How was this convention aimed at the swing states that were fundamental to his 2016 win?
Jonathan: If you look at the polling, the president has been trailing Biden consistently, but the margins got worse over the summer, and there’s been some analysis about what happened. You can basically trace it back to June and July, when two things happened. He responded to the Black Lives Matter protest in a way that was incendiary and turned off a lot of voters, including center and center-right voters, and then the coronavirus flared back up and he wasn’t showing urgency in his response.
Those two issues have given Biden a larger lead that may be temporary, so I think the mission in this convention was looking to places like Wisconsin, Michigan and Pennsylvania and trying to get back some of those voters they lost.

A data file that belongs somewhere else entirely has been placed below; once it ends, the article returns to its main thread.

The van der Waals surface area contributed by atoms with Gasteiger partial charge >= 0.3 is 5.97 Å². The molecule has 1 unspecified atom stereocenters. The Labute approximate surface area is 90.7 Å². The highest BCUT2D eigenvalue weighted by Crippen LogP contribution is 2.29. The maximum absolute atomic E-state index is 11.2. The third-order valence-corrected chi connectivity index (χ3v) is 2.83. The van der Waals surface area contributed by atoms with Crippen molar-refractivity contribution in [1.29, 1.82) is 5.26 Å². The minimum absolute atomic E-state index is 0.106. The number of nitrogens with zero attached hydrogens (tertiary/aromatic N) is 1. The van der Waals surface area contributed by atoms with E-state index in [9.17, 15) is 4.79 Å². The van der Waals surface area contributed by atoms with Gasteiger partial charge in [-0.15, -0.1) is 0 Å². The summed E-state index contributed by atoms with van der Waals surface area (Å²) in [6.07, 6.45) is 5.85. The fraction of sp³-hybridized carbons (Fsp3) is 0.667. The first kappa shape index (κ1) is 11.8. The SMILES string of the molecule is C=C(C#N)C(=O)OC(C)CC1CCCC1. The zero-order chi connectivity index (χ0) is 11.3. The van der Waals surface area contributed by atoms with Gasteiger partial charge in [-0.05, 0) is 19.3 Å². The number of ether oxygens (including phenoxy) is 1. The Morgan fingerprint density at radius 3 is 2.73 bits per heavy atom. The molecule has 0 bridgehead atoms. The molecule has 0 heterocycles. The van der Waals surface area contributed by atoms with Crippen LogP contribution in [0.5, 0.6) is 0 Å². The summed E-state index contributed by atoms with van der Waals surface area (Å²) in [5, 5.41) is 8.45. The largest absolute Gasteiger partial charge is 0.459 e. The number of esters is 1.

Thanks for joining me. See you next time.
To Theodore Kim and Jahaan Singh for the break from the news. You can reach the team at [email protected].
• We’re listening to “The Daily.” Our latest episode is about Joe Biden’s speech in Pittsburgh this week.
• Here’s our Mini Crossword, and a clue: “Divvy up” (five letters). You can find all our puzzles here.
• Dodai Stewart, a deputy editor on our Metro desk with a passion for visual storytelling, will be joining Special Projects as the deputy editor for Narrative Projects.